How much has our life changed over the past few days!
“Fritz Ascher, Expressionist” at the Joel and Lila Harnett Museum of Art in Richmond, Virginia is closed. Until our online exhibition is up, you can see photos of the installation here.
“Housebound and Hiding. From Fritz Ascher in 1942 to Ourselves Today in 2020” is the first conversation on Thursday, on March 26th, at 8:00pm EDT, commemorating the 50th anniversary of Fritz Ascher’s death. Dr. Eva Fogelman, Dr. Ori Z. Soltes and Rachel Stern will speak about the psychological repercussions of having to go into hiding for a long stretch of time–especially for someone who was almost stereotypically a “sensitive artist.” This topic seems particularly relevant to conditions right now, when so many of us are in hiding.
The URL is https://zoom.us/j/9293688925.
We will tape the conversations, so you if you can’t join us live, you can watch them here.
Fritz Ascher was one of about 1,700 Jews who survived the Nazi terror regime hiding in Berlin. Twelve years of persecution, three of these in hiding, forever altered his personality, his life, as well as his art. He now painted vibrant landscapes inspired by the nearby Grunewald forest. Finally, he was able to paint the motifs he had envisioned in poems like “Sonnenuntergang” (“Sunset”) from 1942, written in hiding:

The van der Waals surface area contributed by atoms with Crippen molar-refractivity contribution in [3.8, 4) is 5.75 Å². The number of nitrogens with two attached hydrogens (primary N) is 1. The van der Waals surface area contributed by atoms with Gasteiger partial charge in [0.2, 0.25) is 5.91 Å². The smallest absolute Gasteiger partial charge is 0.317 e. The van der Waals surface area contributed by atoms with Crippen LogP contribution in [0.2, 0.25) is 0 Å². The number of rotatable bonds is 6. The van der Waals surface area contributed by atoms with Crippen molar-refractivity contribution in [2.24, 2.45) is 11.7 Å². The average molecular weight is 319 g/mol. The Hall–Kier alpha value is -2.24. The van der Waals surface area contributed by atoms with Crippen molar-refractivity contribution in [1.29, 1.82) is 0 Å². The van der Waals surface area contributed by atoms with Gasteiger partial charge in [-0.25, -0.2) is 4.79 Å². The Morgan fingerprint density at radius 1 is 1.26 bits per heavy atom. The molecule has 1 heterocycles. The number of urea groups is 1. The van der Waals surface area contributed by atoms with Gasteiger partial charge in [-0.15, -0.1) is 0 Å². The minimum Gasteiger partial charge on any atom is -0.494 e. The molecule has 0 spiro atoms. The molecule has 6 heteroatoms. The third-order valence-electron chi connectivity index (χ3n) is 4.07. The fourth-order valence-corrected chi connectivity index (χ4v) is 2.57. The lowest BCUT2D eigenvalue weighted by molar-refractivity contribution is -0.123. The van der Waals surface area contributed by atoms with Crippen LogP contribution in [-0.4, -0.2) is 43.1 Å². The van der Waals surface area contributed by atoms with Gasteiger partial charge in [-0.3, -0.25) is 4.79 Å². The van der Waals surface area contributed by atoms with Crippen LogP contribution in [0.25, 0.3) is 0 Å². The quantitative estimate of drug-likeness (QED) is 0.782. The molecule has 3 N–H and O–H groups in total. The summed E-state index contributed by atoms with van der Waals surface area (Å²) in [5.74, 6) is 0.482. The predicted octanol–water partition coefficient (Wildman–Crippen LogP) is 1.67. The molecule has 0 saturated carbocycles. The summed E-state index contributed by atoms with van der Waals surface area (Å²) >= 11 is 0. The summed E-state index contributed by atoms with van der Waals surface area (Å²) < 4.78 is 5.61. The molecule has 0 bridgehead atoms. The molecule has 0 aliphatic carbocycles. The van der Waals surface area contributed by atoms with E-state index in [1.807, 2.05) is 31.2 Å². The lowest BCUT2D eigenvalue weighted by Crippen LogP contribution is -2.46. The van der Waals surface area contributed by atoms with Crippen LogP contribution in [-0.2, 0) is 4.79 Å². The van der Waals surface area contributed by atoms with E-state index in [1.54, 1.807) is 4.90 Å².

Das güldne Ründen senkte sacht, verstrahlend;
Erglutete verblutend alle Ferne.
Bis es ergraut = an Schaffe dann gewandt =
Das Nächtige geschah.
The golden roundness sinks softly, glimmering;
It enflames all the distances, bleeding.
Until it turns grey = wending to creation =
Night’s gloom has happened.
These landscapes are intense authentic reminders of continuity and renewal, and Ascher’s powerful contribution to “Tikkun Olam,” to “Repairing the World.”
Please be safe, strong and healthy!
With all best wishes,
Rachel Stern, Director and CEO
New York City, March 24, 2020
Join the conversation!
artwork Fritz Ascher ©2020 Bianca Stock, Photo Malcolm Varon